International Journal of Auditing – April 2008
Reflecting on the Past and Preparing for the Future
It is with mixed emotions that I write this editorial after my resignation from the position of Comptroller General of the United States and head of the U.S. Government Accountability Office (GAO). First and foremost, from a U.S. perspective, I take comfort in knowing that during my tenure GAO was able to accomplish all but one of the major goals that I set out when I came on board in 1998. The final goal will be the focus of my efforts in my new position as the President and Chief Executive Officer of the Peter G. Peterson Foundation. As a result of a major transformation effort within GAO, I was also able to leave the organization in great shape—it is well positioned for the future and, with the appointment of Gene Dodaro as Acting Comptroller General, it is in good hands. Second, from an international perspective, I was pleased to be a participant in the major transformation that INTOSAI also underwent during the past 10 years. In fact, my involvement with INTOSAI was one of my most enjoyable, rewarding, and memorable experiences as Comptroller General.
My INTOSAI experience is the subject of this editorial. When I was first appointed Comptroller General of the United States, I was advised that my position made me an automatic member of a number of domestic and international accountability organizations, including INTOSAI. During my many years of private and public sector experience as a certified public accountant, I had never heard of INTOSAI. However, on my third day as Comptroller General I flew to Montevideo, Uruguay, to attend a portion of the 1998 INCOSAI and my first INTOSAI board meeting. I can vividly recall my first reception, where I casually mentioned that the use of the word "supreme" in the organization's name seemed a little "over the top"— people didn't initially see the humor in my remark. In fact, INTOSAI was in 1998 a much more formal hierarchy and, in my view, a less visible and effective organization than it is today. After participating in 3 days of meetings in Montevideo, I said to myself, "This organization has real potential that has yet to be realized." However, I was concerned with its governance structure and operating style, and as a result, I decided that I was either going to help reform and modernize INTOSAI or not spend much time on it. All of you know that I chose the first option, and I am very glad that I did.
Though our joint efforts over the past 9-plus years, INTOSAI has become a truly transformed organization. Today, INTOSAI has a strategic plan that is being embraced by the membership. I had the honor and pleasure of chairing the Strategic Planning Task Force that developed the plan through consultations, constructive engagements, consensus building, and communications efforts. As a result, INTOSAI's first ever strategic plan was adopted unanimously by all member countries at the 2004 INCOSAI in Budapest. The strategic plan has also opened the door for the international donor community to seek to partner with INTOSAI to fight corruption, enhance transparency, improve performance, and ensure the accountability of governments all around the globe. In my view, INTOSAI should seek to expeditiously capitalize on this opportunity while maintaining its independence and making sure that any related efforts are consistent with its commitment to inclusiveness. I was particularly pleased when INTOSAI chose the two themes for the 2007 INCOSAI in Mexico City (fiscal sustainability and key national indicators) and how those in attendance at the conference seemed to embrace them. I have a strong personal interest in and commitment to these issues, which represent high value-added opportunities for INTOSAI members in the future.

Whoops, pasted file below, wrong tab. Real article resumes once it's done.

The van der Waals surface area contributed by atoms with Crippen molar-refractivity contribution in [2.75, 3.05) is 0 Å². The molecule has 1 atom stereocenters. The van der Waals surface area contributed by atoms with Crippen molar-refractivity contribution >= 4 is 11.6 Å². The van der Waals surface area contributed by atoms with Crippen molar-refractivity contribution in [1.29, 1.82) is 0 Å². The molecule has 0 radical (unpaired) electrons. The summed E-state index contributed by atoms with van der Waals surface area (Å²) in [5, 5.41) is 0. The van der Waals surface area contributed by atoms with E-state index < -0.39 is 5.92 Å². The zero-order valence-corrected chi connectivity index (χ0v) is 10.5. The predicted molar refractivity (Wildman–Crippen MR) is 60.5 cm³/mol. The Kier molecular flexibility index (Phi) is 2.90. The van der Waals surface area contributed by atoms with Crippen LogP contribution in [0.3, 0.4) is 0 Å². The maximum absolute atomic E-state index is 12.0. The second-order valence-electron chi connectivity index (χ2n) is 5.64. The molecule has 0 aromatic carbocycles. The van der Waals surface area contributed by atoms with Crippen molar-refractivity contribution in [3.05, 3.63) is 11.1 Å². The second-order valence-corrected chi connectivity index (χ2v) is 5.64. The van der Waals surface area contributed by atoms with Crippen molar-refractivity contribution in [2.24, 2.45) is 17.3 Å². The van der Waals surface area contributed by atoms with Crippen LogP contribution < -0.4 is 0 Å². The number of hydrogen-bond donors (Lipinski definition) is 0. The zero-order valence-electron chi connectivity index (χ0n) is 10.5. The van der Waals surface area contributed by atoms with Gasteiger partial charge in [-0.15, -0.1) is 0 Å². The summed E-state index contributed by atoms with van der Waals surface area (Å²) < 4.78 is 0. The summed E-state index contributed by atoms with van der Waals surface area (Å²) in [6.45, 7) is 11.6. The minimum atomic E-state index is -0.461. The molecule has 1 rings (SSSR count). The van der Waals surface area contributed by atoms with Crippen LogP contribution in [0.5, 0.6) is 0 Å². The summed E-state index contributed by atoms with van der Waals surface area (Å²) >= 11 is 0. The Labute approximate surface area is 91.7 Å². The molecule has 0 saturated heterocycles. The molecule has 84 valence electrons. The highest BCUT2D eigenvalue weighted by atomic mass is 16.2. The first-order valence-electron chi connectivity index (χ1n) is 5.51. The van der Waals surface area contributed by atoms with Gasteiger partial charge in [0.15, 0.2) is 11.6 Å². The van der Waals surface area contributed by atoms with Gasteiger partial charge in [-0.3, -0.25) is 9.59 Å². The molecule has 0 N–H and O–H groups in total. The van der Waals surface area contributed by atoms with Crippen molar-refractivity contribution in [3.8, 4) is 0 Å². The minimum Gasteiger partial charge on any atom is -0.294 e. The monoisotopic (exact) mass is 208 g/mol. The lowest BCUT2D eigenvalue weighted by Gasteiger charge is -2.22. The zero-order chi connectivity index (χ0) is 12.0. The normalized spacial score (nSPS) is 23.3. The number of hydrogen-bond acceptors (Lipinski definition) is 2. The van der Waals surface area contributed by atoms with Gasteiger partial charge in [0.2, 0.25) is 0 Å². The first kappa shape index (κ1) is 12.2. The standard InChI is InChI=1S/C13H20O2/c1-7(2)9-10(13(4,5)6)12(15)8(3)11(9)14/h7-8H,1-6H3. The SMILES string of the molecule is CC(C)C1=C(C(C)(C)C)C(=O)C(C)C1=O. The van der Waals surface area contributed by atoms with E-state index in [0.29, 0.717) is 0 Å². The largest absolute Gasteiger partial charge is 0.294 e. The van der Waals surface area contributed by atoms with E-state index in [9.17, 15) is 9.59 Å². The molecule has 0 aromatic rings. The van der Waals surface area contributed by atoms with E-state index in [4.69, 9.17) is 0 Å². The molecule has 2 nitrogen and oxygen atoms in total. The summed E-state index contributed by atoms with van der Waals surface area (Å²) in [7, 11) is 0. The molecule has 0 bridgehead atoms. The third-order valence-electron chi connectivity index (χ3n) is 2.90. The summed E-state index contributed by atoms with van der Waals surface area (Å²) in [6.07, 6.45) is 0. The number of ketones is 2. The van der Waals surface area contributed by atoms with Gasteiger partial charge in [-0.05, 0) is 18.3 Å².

Through the combined efforts of many individuals, INTOSAI is now well positioned to make its motto—"Mutual Experience Benefits All"—really come alive. I have always been a strong believer in sharing knowledge and experience with others, what I like to call "partnering for progress." INTOSAI offers all SAIs the opportunity to do so on a broad range of performance and accountability issues in a professional and nonpolitical manner. In fact, INTOSAI can help SAIs not only reach their full potential, but also further global progress and facilitate the building of bridges between nations whose politicians do not get along with each other. In addition to having a solid strategic plan to build from, INTOSAI also has a committed and inspired Secretary General in Josef Moser to help it do so. I was truly impressed with Dr. Moser's enthusiastic support for the strategic plan, and I have enjoyed partnering with him and my many other colleagues to help bring it to life. In many ways, I view my colleagues in INTOSAI as extended family. The family, however, is so large that I don't have the space to list them all in this article. My brothers and sisters, I may be changing positions, but I remain interested in and committed to INTOSAI's mission.
I take some comfort in knowing that I will be able to continue to have some involvement in the international accountability community in my new role as Chairman of the Independent Audit Advisory Committee of the United Nations. Thanks to all of you for your friendship and support. May God be with each and every one of you in the future. Please keep the faith and stay the course. If you do, INTOSAI's best years will be ahead.